Use of low-dose computed tomography (LDCT) for the detection of lung cancer reduced the rate of death over use of the more traditional chest radiography (CXR), according to the National Lung Screening Trial (NLST). The NSLT found that, with a rate of adherence to screening was more than 90%, LDCT exhibited a positive screening rate of 24.2%, whereas CXR exhibited 6.9%. Both techniques produced a high rate of false positives.
HOLLYWOOD, FL—Patients receiving chemotherapy are at risk for reactivation of the hepatitis B virus (HBV), and this can have a significant negative impact on the outcomes, including death from liver failure. According to Emmy Ludwig, MD, of Memorial Sloan-Kettering Cancer Center (MSKCC), New York, one-third of the world has been exposed to HBV, “making it an enormous problem.”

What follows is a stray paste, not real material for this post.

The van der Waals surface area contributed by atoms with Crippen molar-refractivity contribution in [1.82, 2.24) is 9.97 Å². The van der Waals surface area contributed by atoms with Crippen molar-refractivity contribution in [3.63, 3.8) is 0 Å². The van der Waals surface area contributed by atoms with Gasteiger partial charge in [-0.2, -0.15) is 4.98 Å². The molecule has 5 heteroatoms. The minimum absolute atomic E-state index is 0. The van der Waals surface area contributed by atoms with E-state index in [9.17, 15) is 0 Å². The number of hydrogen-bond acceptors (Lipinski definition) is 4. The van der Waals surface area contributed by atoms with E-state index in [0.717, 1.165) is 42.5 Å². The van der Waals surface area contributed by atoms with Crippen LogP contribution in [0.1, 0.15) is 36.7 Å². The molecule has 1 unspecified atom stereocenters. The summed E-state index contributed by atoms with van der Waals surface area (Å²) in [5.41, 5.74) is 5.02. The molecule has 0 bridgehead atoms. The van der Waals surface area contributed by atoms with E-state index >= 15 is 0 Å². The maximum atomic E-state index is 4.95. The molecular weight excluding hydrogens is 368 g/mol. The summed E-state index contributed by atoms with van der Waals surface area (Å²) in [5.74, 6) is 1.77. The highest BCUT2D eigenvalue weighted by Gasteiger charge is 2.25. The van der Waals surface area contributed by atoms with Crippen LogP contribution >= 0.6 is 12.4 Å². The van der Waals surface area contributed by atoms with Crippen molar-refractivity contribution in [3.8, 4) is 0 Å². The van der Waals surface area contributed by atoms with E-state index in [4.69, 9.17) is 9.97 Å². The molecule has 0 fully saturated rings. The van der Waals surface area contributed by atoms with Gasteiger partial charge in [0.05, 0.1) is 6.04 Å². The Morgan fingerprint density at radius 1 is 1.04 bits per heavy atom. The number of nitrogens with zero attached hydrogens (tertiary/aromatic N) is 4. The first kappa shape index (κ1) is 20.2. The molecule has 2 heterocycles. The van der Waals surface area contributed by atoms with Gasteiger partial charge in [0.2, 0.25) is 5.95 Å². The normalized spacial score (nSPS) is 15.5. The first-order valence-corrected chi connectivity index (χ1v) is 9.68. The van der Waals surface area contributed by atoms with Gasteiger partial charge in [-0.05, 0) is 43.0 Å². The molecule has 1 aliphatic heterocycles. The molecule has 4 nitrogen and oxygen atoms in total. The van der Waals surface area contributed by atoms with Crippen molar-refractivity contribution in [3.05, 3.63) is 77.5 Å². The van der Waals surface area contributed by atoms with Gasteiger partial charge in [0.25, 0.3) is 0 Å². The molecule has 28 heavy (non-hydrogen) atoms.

Fortunately, HBV reactivation can be prevented with the prophylactic use of effective antiviral agents, for which recommendations were presented by Ludwig at the meeting.
SAN DIEGO—Stereotactic radiation appears to be highly effective and safe for treatment of patients with operable, early-stage non–small-cell lung cancer (NSCLC). In some cases, it may be an appropriate alternative surgery, resulting in fewer side effects, according to a new Japanese study presented at the 52nd annual meeting of the American Society for Radiation Oncology.
Lung cancer is the leading cause of cancer death in both men and women in the United States.1 It is estimated that in 2009, 219,440 men and women were diagnosed with lung cancer and 159,390 men and women died from the disease.2 From 1975 to 2001, non–small-cell lung cancer (NSCLC) 5-year survival rates have increased from 11.9% to 15.6%. These statistics are independent of sex, race, age, and stage at diagnosis, and make acutely evident that there have been few advances in the treatment of NSCLC.
Results 61 - 70 of 70